Batman/Elmer Fudd #1

Writer: Tom King
Artist: Lee Weeks
Colors: Lovern Kindzierski
Publisher: DC

Elmer Fudd has come to Gotham, and he’s hunting wabbits.

The whole joke of Batman/Elmer Fudd seems to be to do a classic film noir murder mystery, but with Looney Toons characters. To this end, Elmer fudd has come to Gotham to kill a gangster known as Bugs, who he believed killed his beloved Silver St. Cloud, but Bugs says he was hired by Bruce Wayne. The plot thickens as Fudd visits hard places with hard people and walks down empty streets as rain pours down on him and his narration reveals the heart of a broken man with nothing to lose.

The joke doesn’t outstay its welcome, even if it is kind of a one-trick pony. The action works surprisingly well when Fudd and Batman finally do meet, with a strong sense of movement and weight behind it, and in the more classic noir trope scenes, Week’s art does a good job of making the characters seem pained and tired by it all, letting the absurdity of that being placed on humanoid Looney Toons do most of the heavy lifting for the humor.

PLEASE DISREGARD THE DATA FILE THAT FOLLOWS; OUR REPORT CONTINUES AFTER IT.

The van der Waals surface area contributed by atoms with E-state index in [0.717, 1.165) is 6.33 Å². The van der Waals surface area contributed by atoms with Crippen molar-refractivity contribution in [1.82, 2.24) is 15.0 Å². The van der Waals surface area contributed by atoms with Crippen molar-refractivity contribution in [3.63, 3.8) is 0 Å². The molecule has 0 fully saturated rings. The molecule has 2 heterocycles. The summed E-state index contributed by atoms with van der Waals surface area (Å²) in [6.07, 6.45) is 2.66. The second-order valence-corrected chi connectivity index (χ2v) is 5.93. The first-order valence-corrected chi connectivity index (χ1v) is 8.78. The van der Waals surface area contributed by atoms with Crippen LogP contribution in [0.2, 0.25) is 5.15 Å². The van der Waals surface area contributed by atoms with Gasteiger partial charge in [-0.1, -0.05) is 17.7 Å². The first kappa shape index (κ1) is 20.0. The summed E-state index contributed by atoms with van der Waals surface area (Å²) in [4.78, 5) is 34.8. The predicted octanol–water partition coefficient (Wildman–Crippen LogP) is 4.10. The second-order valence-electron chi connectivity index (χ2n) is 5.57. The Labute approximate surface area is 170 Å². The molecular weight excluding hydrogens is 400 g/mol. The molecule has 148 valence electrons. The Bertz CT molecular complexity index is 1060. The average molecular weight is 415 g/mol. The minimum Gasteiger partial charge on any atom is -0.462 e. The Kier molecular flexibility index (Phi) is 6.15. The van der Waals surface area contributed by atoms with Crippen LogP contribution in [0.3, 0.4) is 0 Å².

Tom King’s straight-faced overly dramatic dialogue and narration is honestly a better fit here for comedy than it is as serious drama Batman. As someone who’s more often than not frustrated by King’s writing, it’s nice to see it used to good comedic effect here.

The back-up story is more classic absurdist cartoony Looney Toons fare, with Bugs convincing Elmer Fudd that it’s actually bat season, not rabbit season. This second story got me to laugh more, probably because while the concept of the main story is funny, it doesn’t have much in the way of actual jokes.

Overall, Batman/Elmer Fudd works as a joke at the expense of noir films and Batman by way of Looney Toons. It’s not laugh out loud funny, but it’s amusing.

Rating: 3.5/5

More Info: For more information on Batman/Elmer Fudd and DC Comics, check out their website, twitter, and Facebook page.

Geek-o-Rama received a copy of this book for the purpose of this review. All thoughts, comments and opinions are those of the individual reviewer.

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